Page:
Chad Holbrook was never going to have it easy at South Carolina. Such is life when replacing a legend who left at the absolute pinnacle of the profession and whose strategies over his last three years always worked.
As disappointing as it was to lose a home Super Regional – something that hadn’t happened since 2000 – Holbrook did a masterful job this season. He took a team that missed the postseason last year and guided it to an SEC East championship (half-game from winning the entire league) and won a regional after losing the first game.
He’s also right on track with the legend he replaced.
In his first four seasons, Ray Tanner had two postseasons with two SEC East championships and one SEC title. In one postseason, he was one win away from the College World Series.
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In his first four seasons, Holbrook has three postseasons with one SEC East championship. He has been one win away from the CWS once and two wins away once.
I get that there are extenuating circumstances. Tanner took over a team that had slipped since joining the SEC, and the second time he missed the postseason was just one of those years – USC won the East in 1999, yet its SEC record was seventh-best in the league.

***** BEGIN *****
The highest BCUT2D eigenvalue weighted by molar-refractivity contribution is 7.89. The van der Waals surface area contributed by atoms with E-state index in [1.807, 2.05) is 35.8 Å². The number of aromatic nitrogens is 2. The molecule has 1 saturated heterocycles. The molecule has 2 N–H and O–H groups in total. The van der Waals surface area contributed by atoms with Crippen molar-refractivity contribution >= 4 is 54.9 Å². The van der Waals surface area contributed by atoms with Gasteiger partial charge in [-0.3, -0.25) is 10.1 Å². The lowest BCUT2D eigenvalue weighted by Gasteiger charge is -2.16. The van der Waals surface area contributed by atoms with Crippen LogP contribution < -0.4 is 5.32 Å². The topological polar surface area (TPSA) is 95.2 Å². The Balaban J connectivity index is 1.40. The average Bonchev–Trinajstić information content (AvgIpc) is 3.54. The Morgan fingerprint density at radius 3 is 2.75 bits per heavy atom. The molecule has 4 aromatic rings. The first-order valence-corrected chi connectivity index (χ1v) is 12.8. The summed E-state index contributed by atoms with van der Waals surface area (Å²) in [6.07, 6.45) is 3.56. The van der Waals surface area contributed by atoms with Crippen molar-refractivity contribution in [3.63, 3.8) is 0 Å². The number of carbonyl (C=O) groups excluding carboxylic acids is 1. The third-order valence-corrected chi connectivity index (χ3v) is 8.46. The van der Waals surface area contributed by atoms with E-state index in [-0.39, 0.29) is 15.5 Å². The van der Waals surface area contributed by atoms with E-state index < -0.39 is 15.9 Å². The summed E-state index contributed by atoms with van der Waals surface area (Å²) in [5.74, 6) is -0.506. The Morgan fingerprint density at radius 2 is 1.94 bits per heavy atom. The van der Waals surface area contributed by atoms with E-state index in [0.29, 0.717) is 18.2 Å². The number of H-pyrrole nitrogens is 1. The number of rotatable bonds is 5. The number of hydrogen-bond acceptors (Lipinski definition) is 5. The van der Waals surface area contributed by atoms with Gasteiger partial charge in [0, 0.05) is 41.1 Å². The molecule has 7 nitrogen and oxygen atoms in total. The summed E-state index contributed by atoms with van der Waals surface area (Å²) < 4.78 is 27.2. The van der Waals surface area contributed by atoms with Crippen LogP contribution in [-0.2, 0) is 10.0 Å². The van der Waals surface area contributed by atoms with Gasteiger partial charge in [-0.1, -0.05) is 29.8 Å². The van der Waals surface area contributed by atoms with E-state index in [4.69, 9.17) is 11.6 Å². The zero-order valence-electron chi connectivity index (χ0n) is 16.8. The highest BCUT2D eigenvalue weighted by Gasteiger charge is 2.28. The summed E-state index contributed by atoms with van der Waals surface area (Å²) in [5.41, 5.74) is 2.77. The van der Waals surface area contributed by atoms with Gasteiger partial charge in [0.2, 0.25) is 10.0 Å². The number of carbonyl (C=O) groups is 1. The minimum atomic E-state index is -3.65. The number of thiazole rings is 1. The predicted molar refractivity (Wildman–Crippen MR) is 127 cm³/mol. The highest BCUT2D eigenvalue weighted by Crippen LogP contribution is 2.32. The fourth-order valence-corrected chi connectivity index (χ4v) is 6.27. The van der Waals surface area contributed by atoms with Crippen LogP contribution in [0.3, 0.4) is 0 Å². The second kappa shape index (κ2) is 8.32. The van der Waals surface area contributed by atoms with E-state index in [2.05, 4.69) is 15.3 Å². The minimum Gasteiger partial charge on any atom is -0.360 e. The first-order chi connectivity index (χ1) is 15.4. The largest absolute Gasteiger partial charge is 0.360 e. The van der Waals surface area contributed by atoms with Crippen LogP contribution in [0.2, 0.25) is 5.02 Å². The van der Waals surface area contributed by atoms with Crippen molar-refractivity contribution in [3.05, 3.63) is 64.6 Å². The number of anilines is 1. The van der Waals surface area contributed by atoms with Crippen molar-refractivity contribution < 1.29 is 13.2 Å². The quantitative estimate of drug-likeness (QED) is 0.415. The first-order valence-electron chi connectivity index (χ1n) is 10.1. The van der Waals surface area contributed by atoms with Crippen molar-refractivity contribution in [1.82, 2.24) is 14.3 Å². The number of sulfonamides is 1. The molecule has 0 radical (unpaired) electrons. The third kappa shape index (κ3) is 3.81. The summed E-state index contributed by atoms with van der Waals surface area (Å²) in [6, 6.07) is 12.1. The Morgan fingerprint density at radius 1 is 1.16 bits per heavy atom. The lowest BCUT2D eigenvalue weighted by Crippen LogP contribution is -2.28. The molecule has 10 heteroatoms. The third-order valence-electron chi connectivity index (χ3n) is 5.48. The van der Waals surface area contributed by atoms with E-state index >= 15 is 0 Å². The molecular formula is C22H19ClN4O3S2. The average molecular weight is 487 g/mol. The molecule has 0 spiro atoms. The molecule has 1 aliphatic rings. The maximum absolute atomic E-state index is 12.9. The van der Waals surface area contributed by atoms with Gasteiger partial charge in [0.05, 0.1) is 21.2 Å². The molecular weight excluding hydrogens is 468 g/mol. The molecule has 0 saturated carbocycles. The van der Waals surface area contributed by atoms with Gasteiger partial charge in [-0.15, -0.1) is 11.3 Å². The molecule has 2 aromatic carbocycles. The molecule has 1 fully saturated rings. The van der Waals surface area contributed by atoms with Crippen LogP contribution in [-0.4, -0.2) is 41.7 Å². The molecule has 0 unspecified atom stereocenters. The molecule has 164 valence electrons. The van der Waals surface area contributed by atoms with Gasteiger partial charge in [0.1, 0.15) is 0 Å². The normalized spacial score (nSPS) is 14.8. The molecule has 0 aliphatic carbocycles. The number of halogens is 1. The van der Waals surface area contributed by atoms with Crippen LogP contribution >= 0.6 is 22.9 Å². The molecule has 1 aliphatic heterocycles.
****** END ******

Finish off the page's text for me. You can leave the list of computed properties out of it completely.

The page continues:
Holbrook took over a program at the peak and it heavily slipped, but he got that all back this year. He turned the tide, and despite a lack of scoring in the season’s second half, he still figured out ways to win 46 games. USC will lose some chunks, but returns several key players.
In the eyes of some, Holbrook will never be what he replaced – even if he wins it all one day, it will be, “Why didn’t you do it sooner?” or “When are you gonna win the next one?”
That’s OK – he knew what he signed on for, and he also knows he has the trust of his boss, that same legend mentioned above. And for what it’s worth, that same legend was hearing from the same folks that maybe it was time to go after, horror of horrors, he went five years between Omaha appearances.
Holbrook is on track. This season was outstanding. It’s certainly not his fault that a top reliever grooved a pitch in Game 1 and his senior shortstop made an inexplicable throw in Game 2. As Tanner said when he named him assistant, Holbrook was a head coach who had never been a head coach.
The legend didn’t make mistakes from 2010-12, and he didn’t make one when he promoted Holbrook.
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